Home From Nowhere

Such a great excerpt:

Community, as it once existed in the form of places worth caring about, supported by local economies, has been extirpated by an insidious corporate colonialism that doesn’t care about the places from which it extracts its profits of the people subject to its operations. Without the underpinning of genuine community and its institutions, family life has predictably disintegrated, because the family alone cannot bear all the burdens and perform all the functions of itself and the community. Spouses cannot fulfill each other’s every need and marriages implode under the presumption that they ought to be able to. Children cannot acquire social skills unless they circulate in a real community among a variety of honorably occupied adults, not necessarily their parents, and are subject to the teachings and restraints of all such adults.

We have used our unprecedented wealth and technical ability to construct a massive edifice designed to deny and confute life’s essentially tragic nature, and this has made us ridiculous. That is why, for example, this sign 🙂 is now recognized as the most inane cultural symbol ever produced by a supposedly great civilization. We’re struck by the boldness and simplicity of its utterly false message.

Everything we love and care about in this world is subject to the tragedy of eventually being lost to us, including our very selves. The easy response to this terrible condition is to create a world full of things that are not worth caring about. That is precisely what we have done in the United States. This is why the suburban housing subdivisions are so sickening in their endless, banal replication. They deny and confute the tragic nature of life because they are places not worth caring about. When a hurricane blows away sixty condo clusters along the Florida Coast, nobody outside Dade County sheds a tear for what is lost, and not because other Americans are heartless, but because people of even modest intelligence can tell whether places are worth caring about, though perhaps they can’t say why. In the heartland, mobile home parks are commonly referred to as “tornado bait.” Nobody coould say that about an Italian hill town and get a laugh, not even an American.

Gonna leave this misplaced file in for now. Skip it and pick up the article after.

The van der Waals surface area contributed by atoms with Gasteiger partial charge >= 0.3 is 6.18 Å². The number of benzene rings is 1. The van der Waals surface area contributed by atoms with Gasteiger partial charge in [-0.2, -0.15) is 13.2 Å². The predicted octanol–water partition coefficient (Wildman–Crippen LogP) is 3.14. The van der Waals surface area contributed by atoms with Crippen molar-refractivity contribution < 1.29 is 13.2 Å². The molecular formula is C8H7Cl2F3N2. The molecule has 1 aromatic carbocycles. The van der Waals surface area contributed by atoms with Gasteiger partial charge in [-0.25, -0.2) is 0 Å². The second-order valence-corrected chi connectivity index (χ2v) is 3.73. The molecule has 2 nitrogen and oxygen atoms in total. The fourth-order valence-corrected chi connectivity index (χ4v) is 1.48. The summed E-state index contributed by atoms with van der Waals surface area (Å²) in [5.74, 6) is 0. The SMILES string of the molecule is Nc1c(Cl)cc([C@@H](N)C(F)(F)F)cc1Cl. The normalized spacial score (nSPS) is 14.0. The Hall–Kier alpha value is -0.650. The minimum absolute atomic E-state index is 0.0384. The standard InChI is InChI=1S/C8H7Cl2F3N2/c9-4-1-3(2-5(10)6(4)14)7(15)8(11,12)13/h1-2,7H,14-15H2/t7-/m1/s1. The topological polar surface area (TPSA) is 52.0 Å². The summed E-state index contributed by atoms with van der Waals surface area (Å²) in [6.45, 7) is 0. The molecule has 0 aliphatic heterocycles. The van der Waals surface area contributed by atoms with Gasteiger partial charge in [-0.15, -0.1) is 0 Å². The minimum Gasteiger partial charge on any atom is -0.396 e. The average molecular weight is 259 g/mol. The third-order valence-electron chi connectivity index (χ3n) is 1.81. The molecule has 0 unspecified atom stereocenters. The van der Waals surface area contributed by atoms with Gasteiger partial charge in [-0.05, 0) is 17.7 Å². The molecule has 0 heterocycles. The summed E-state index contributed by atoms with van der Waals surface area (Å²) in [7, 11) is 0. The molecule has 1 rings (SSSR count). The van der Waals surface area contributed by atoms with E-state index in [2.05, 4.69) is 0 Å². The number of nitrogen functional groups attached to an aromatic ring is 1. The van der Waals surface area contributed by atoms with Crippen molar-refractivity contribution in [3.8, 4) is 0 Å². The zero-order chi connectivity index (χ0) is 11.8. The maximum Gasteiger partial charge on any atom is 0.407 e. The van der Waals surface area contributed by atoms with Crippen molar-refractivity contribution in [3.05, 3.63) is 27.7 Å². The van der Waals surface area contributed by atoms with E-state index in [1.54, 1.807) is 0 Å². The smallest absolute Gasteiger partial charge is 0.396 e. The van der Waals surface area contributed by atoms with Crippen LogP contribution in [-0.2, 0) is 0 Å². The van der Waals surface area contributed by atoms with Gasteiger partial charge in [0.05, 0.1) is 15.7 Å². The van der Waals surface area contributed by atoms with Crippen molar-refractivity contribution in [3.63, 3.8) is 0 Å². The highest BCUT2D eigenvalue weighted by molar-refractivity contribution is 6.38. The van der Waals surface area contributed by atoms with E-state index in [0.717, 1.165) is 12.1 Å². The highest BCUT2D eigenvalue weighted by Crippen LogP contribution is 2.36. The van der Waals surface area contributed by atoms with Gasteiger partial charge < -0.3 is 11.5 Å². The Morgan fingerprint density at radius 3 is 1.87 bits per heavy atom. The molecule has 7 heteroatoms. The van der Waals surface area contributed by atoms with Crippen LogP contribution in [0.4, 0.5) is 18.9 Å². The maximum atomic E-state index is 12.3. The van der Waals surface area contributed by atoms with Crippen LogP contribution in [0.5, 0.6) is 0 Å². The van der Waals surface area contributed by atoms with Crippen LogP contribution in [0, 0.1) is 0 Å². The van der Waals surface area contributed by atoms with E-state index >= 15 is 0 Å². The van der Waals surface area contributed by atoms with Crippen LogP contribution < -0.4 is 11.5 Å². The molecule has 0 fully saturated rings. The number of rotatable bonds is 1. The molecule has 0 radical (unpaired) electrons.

It is the effort that human beings make to put the marks of still and love on the artifacts they leave behind that ennobles us in the face of life’s tragic nature, and lifts us close to the domain of angels. To behold a beautiful building, or a beautiful painting, or a beautiful garden made by someone now dissolved into time, and to be moved by these things, is to experience a residue of skill and love expended in the face o fcertain destruction, and this once again speaks to the tragic nature of the human predicament.

It is not an accident that the entertainment industry is the one major enterprise at which no other country has been able to overtake us. No other civilized country is preoccupied minute by minute with make believe, with pretending, with fantasy. We demand fantasy in order to distract ourselves from the reality of life’s tragic nature, and since reality tends to be insistentm we must keep the TV’s turn on at all waking hours and at very high volume. Yet fantasy is ultimately less satisfying than reality, and only deepens our hunger for the authentic.

James Howard Kunstler, Home From Nowhere: Remaking Our Everyday World for the Twenty-First Century  (New York: Simon & Schuster, 1998), 22-23

I didn’t find this on offer at National Review.

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